Reaching a new audience
Chances are, if you’re thinking about buying this retro package of Final Fantasy, you’ve already played at least one of the two games included. So, why buy this? Because the packaging is the draw, and it’s a must-own if you like the Final Fantasy series.
Let’s start with the obvious: Final Fantasy Anthology does not have a lot of Final Fantasy games included. Two classics with interesting and storied backgrounds are here: Final Fantasy V and Final Fantasy VI. Until this release, Final Fantasy V had never been translated and released in the U.S because it was deemed too hard for the market. Final Fantasy VI was released in the U.S. as Final Fantasy III. It was a critical darling in both markets and is widely regarded as one of the best retro-era Final Fantasy games and role-playing games ever. So, Square Enix putting these two games together in a package would kill two birds with one stone: Good sales — nearly a million copies sold — and introduction of a “lost” game to the barely tapped market. Square Enix succeeded on both fronts.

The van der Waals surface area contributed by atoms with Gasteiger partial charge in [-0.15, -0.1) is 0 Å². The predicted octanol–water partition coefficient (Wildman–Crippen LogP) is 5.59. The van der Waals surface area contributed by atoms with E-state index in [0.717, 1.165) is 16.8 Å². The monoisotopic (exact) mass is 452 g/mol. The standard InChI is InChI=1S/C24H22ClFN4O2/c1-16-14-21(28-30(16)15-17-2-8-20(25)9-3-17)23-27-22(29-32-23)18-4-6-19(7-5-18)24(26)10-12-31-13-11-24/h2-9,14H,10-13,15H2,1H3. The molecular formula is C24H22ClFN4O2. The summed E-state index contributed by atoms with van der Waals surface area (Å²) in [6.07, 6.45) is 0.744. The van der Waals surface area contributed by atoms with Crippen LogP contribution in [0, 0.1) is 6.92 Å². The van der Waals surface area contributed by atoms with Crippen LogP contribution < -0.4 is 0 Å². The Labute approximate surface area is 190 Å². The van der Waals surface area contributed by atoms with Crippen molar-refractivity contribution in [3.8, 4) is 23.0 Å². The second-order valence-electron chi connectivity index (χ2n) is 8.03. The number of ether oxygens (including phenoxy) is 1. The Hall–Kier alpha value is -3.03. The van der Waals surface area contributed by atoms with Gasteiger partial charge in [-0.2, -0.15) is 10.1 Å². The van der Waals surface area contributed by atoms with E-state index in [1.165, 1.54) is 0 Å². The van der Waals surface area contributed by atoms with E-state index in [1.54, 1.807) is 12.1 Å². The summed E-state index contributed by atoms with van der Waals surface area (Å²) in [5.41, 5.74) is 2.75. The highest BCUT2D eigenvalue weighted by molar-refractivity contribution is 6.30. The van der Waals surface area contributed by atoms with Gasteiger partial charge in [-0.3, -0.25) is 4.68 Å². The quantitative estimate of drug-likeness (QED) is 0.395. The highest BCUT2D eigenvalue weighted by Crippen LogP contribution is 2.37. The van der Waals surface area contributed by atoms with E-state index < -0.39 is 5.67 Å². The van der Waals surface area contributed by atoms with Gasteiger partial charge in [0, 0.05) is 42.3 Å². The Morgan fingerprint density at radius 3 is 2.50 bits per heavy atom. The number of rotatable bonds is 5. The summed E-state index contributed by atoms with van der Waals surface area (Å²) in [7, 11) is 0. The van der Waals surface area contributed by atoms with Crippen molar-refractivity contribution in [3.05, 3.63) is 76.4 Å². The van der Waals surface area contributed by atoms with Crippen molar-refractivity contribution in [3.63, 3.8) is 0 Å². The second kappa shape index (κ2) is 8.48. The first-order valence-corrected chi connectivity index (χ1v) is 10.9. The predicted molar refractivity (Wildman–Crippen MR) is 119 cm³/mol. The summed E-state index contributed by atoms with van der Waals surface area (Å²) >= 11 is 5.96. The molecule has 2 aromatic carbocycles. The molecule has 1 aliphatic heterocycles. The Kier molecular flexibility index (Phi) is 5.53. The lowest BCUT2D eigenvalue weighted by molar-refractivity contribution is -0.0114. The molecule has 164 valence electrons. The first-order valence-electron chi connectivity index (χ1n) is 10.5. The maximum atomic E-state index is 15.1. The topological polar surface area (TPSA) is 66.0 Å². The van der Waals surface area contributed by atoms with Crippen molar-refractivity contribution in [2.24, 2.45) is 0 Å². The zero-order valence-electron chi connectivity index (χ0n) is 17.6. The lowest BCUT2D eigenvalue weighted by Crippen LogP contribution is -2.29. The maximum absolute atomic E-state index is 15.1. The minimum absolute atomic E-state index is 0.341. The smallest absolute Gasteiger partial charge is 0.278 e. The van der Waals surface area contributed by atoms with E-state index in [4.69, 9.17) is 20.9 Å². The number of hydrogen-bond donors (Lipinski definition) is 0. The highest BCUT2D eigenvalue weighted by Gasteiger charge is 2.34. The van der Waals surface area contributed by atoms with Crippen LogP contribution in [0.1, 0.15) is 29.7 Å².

Released in the U.S. and PAL regions, FF Anthology features FFV and FFVI in full with new CG introduction movies for both games. Although we have reviewed FFV previously (see 2Q2010 issue), we have never reviewed FFVI. Just know, however, that both games are fantastic, with FFV as our choice to play in the package. Both games have a deep story with memorable characters that you come to know and love by the end of your adventure, and beautiful graphics and stunning soundtracks. It’s a testament to the strong storytelling found in the retro FF era, and the package is better for including these two games particularly.
Rounding out the package is the other highlight: The included bonus soundtrack CD. The soundtrack features 22 of the best tracks from both games, with our favorites coming from the FFV portion. FFVI does have some bangers, also, so the soundtrack is great addition all around.
What you should care about — and why you should buy this package — is the fact that you’re getting the best of the 2D Final Fantasy games. Add in that soundtrack CD, which is like a gateway to FF music, and you have a good deal with in-depth gameplay to boot. This is Square Enix at its best before it embraced the 3D era for its flagship role-playing series.